Direction of Travel: MARPOL VI Regulations
In a recent article for the shipping industry magazine Bunkerspot, firm Principal J. Stephen Simms explains that using ISO 8217 specifications along with MARPOL VI regulations in sales terms and conditions can be problematic for bunker suppliers. In the post-January 2015 landscape, the ISO 8217:2012 and MARPOL Annex VI requirements do not quite match up, which is important to understand in light of the increasingly strict enforcement of MARPOL VI regulations. Specifically, MARPOL Annex VI has imposed increasingly restrictive requirements for fuel sulphur content — .10% sulphur content maximum for emission control areas, which is a drastic reduction from the 1.0% sulphur content maximum prior to December 31, 2014. ISO 8217 allows for a more forgiving margin in testing fuel content for compliance; however MARPOL VI requires exact compliance, with no allowance for error. If bunker suppliers and traders confirm that the fuel they sell will absolutely test to MARPOL standards, regulators do not have to accept any variance from those standards as compliant, and recent trends are evidencing that they won’t.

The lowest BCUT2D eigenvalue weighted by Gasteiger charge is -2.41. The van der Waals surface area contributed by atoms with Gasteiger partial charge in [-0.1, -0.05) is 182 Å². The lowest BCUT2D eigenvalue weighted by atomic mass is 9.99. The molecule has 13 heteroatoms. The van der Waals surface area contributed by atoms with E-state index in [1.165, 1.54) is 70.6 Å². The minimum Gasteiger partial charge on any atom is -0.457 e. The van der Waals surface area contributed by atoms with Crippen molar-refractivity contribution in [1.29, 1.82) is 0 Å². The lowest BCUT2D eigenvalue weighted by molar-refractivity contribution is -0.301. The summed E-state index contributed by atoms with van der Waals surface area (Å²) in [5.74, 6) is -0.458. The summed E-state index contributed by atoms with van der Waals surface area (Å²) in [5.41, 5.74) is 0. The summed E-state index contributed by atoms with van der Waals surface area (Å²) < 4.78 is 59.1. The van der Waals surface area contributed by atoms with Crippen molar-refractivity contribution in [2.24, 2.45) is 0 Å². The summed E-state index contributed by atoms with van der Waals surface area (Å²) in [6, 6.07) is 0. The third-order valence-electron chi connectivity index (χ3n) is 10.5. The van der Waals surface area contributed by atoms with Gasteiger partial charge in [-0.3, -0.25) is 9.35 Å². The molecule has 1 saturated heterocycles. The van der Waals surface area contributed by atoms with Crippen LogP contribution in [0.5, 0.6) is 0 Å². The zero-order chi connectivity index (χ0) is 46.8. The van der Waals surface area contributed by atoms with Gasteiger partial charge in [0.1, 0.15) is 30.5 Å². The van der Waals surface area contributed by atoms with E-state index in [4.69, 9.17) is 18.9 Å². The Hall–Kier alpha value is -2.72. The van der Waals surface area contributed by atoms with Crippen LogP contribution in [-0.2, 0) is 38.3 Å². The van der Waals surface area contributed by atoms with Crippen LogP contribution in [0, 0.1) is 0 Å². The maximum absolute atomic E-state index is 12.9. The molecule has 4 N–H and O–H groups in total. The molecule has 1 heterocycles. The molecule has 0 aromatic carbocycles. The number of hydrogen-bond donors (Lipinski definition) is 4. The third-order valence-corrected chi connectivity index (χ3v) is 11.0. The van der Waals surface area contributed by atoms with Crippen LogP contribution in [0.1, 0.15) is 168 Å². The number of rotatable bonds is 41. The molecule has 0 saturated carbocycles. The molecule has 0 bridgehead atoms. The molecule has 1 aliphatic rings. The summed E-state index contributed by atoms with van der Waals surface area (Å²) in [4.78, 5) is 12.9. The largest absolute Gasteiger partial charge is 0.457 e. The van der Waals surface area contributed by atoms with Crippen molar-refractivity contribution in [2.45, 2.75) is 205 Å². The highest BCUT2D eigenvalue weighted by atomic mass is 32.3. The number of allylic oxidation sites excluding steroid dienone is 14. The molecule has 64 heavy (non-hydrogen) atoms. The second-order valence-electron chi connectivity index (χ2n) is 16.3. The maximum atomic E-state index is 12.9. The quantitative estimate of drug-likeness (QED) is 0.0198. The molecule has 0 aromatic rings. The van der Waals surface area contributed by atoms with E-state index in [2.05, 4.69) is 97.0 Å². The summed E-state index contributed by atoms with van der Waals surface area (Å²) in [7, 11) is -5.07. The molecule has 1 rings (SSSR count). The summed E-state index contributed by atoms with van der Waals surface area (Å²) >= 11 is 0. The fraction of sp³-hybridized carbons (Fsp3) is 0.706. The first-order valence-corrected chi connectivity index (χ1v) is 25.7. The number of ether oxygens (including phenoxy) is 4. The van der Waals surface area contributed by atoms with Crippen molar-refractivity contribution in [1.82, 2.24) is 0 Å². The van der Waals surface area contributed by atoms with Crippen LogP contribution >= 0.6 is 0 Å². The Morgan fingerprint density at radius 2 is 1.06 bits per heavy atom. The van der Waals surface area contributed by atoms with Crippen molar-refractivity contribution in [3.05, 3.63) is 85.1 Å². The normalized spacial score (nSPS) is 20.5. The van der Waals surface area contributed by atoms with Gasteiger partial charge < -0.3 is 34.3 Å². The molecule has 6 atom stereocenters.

To avoid unnecessary problems with regulators, fuel suppliers should specify in contracts that any claimed non-compliance with ISO 8217 must be determined by the customer and reported no later than ten (10) days after the bunkers’ provision. Sales terms and conditions also explicitly should limit the amount of any claimed damaged from alleged ISO 8217 non-compliance to the bunkers’ value. Additionally, any specified compliance with MARPOL VI requirements must be made explicitly subject to the testing variances allowed by ISO 8217 Annex L.
For more information on considerations for fuel suppliers in complying with ISO 8217 and MARPOL VI requirements and how to incorporate them into their terms and conditions,a full PDF version of the article is available here.